I don’t usually follow startup stories, but I was intrigued by this one. With so much going for them – an interesting idea, interest from partners, interest from users, some PR, even some funding – they still had to fold.
And then I read Flowtab’s own account of how it went down. I am hardly qualified to criticize (but of course, I’m going to do so anyway), but some things leaped out at me. And these aren’t particular to this company (I don’t mean to pile on), but attitudes and activities I have seen in other startups as well.
Careless erosion of goodwill
Goodwill isn’t a trendy buzzword, but let’s talk about it anyway. Here are some of the tactics this company tried out.
Flowtab was an app that let you order drinks at bars. The founders spent months building the app, launched it on iTunes, and it was the #1 featured app for one week. But there was no service to back up the app. There’s no mention of how many people downloaded the app, but it must have been a good number. Many startups would be thrilled at having their app featured by Apple. But this one squandered their opportunity by letting users download an app they couldn’t use. That’s like having a big store launch, inviting customers, and then not showing up to open the store. If a thousand customers came to your door, that’s not a success. The fact that you couldn’t serve them is a failure.
Not much. Your marketing should be dictated by the preferences of your target customer segment anyway, and there is often less difference between marketing to small businesses and marketing to consumers than there is between marketing to small businesses and marketing to large businesses.
Is marketing less important for B2B?
One presumed difference between B2B and B2C is that B2B is driven more by sales and references, and B2C by advertising and marketing. But that difference is due more to the value of the product and the length of the sales cycle than to any inherent differences in marketing practice. For high-value products (like a large IT consulting contract), you have to hand-hold the customer through the process and (gently) nudging them towards the sale. Because a big amount of revenue hinges on every deal, there is a lot more resources spent on having each deal come through than it would if you were selling a SaaS product or an iPad app (even if they’re also business products).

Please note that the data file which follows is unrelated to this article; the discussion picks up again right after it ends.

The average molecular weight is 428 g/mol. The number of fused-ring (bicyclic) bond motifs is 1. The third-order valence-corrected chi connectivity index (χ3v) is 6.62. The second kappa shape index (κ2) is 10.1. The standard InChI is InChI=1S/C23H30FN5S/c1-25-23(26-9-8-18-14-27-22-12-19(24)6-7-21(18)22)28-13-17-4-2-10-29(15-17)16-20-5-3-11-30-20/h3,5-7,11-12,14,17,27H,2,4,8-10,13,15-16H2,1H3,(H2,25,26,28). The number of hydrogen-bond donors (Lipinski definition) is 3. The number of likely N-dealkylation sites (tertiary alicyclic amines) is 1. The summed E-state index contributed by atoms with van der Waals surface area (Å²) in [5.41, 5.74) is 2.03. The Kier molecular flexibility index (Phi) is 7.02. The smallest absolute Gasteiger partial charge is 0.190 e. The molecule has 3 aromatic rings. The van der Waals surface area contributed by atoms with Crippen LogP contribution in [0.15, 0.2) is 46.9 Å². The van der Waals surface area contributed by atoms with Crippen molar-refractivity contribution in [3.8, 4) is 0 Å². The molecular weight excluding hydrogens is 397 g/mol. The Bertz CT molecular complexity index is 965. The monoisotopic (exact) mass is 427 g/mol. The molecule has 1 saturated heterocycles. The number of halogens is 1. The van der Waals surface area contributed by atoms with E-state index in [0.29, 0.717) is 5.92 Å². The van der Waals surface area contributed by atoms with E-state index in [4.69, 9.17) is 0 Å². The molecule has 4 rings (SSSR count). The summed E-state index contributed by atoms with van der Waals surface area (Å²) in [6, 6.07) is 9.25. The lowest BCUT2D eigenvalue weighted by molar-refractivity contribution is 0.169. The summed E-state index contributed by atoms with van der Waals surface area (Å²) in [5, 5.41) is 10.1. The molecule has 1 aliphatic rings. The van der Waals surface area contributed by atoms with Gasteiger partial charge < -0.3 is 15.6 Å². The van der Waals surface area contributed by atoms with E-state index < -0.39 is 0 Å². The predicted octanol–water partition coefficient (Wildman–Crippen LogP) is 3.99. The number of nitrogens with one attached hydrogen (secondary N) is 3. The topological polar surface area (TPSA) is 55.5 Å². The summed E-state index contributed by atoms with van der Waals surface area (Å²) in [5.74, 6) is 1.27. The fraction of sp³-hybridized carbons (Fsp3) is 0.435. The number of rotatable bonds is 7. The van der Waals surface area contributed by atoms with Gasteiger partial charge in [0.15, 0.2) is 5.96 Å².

But the differing value of products matters in B2C as well: if you’re selling apartments, reputation and word-of-mouth are critical: and you’d expect to have to nurture the customer and nudge her towards the sale.
Pricing’s something many of us struggle with, and is a really important part of marketing strategy. And it’s something I’ve been thinking about as we move closer to a paid plan for Markitty. So here are a few interesting posts that talk about how you should price your product.
Customers like options they can compare, even if they’re similar
If you want 1% of a market, you need to get everyone in that market to at least visit your website.
This ties in with the marketing funnel in our “measuring marketing” presentation. Start from the number of customers you want to meet your revenue targets and work backwards to the number of prospects you need to reach out to. You might be surprised.
The last of our three-session online marketing workshop with Pune OpenCoffee Club is on April 20. In this one, we will focus on using online marketing data to inform your business decisions. It will be an interactive session in which participants will share real-life challenges and the group will discuss solutions.
One of the groups in the last workshop in an energetic discussion
Which brings me to the question: is it wise to focus your marketing efforts primarily on social media?
I’m not advocating ignoring social media (of course). But realize this: you don’t control Facebook or Twitter or Google Plus. Your most important content should be on your own site, whether it’s in the form of blog posts, FAQs, a photo gallery, or video tutorials.
We’re offering free consulting services to start-ups in Pune. Every Thursday, we sit at a local cafe and meet at least one entrepreneur. We talk for a couple of hours about their business and help them map out a marketing strategy or suggest things they could improve.
We started last week and met two businesses – and we received so many inquiries that we’re booked up through December!
What is content marketing — and why should you care?
“Content Marketing means creating and sharing valuable free content to attract and convert prospects into customers, and customers into repeat buyers. The type of content you share is closely related to what you sell; in other words, you’re educating people so that they know, like, and trust you enough to do business with you.”
This is the most important rule of content marketing marketing. If you don’t know who you’re talking to, how do you know what to say?
Every week, I hear from entrepreneurs who want to know how to reach their audience. Of course, the first question I ask in return is: “Who is your audience?”
You’d be surprised at how many falter while trying to answer this.
You define your target audience through a mix of primary research (asking your customers or friends who might become customers), secondary research (look online for details, especially at research reports — I find census reports particularly useful — and first person accounts such as on blogs and social media posts), and fit with your business (Who do you want to focus on? Whose problems are you solving the best?). Continue reading →
Before you start off with content marketing, you need to put together your content strategy. Your content strategy depends on various factors: the industry you are in, the audience you are targeting and your strengths (both as a business and as a content creator/manager).